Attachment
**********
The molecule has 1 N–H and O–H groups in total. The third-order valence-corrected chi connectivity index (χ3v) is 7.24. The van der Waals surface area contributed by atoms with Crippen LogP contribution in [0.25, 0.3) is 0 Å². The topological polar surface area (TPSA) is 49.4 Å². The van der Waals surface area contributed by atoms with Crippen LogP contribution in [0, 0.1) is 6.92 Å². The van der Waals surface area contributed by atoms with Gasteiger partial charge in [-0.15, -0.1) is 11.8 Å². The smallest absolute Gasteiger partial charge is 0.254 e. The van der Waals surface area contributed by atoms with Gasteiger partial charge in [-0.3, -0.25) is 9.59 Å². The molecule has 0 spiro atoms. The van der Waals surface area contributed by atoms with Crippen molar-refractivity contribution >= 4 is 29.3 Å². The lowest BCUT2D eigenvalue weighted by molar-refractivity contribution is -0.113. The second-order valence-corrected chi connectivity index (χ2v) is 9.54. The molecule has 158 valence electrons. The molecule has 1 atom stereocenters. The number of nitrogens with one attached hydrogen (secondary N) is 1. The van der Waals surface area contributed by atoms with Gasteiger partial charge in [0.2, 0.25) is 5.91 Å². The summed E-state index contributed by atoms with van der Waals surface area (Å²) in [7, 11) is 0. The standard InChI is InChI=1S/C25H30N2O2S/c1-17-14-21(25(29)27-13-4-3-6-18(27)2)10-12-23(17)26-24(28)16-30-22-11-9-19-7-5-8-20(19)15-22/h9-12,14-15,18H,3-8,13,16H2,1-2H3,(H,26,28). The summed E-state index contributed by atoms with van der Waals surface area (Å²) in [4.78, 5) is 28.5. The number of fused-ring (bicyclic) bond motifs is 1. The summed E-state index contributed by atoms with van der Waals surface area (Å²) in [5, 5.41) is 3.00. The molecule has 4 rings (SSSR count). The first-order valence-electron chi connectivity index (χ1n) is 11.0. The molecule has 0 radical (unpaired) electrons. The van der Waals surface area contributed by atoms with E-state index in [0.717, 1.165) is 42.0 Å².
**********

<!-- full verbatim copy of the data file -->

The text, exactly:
The molecule has 1 N–H and O–H groups in total. The third-order valence-corrected chi connectivity index (χ3v) is 7.24. The van der Waals surface area contributed by atoms with Crippen LogP contribution in [0.25, 0.3) is 0 Å². The topological polar surface area (TPSA) is 49.4 Å². The van der Waals surface area contributed by atoms with Crippen LogP contribution in [0, 0.1) is 6.92 Å². The van der Waals surface area contributed by atoms with Gasteiger partial charge in [-0.15, -0.1) is 11.8 Å². The smallest absolute Gasteiger partial charge is 0.254 e. The van der Waals surface area contributed by atoms with Gasteiger partial charge in [-0.3, -0.25) is 9.59 Å². The molecule has 0 spiro atoms. The van der Waals surface area contributed by atoms with Crippen molar-refractivity contribution >= 4 is 29.3 Å². The lowest BCUT2D eigenvalue weighted by molar-refractivity contribution is -0.113. The second-order valence-corrected chi connectivity index (χ2v) is 9.54. The molecule has 158 valence electrons. The molecule has 1 atom stereocenters. The number of nitrogens with one attached hydrogen (secondary N) is 1. The van der Waals surface area contributed by atoms with Gasteiger partial charge in [0.2, 0.25) is 5.91 Å². The summed E-state index contributed by atoms with van der Waals surface area (Å²) in [7, 11) is 0. The standard InChI is InChI=1S/C25H30N2O2S/c1-17-14-21(25(29)27-13-4-3-6-18(27)2)10-12-23(17)26-24(28)16-30-22-11-9-19-7-5-8-20(19)15-22/h9-12,14-15,18H,3-8,13,16H2,1-2H3,(H,26,28). The summed E-state index contributed by atoms with van der Waals surface area (Å²) in [4.78, 5) is 28.5. The number of fused-ring (bicyclic) bond motifs is 1. The summed E-state index contributed by atoms with van der Waals surface area (Å²) in [5, 5.41) is 3.00. The molecule has 4 rings (SSSR count). The first-order valence-electron chi connectivity index (χ1n) is 11.0. The molecule has 0 radical (unpaired) electrons. The van der Waals surface area contributed by atoms with E-state index in [0.717, 1.165) is 42.0 Å².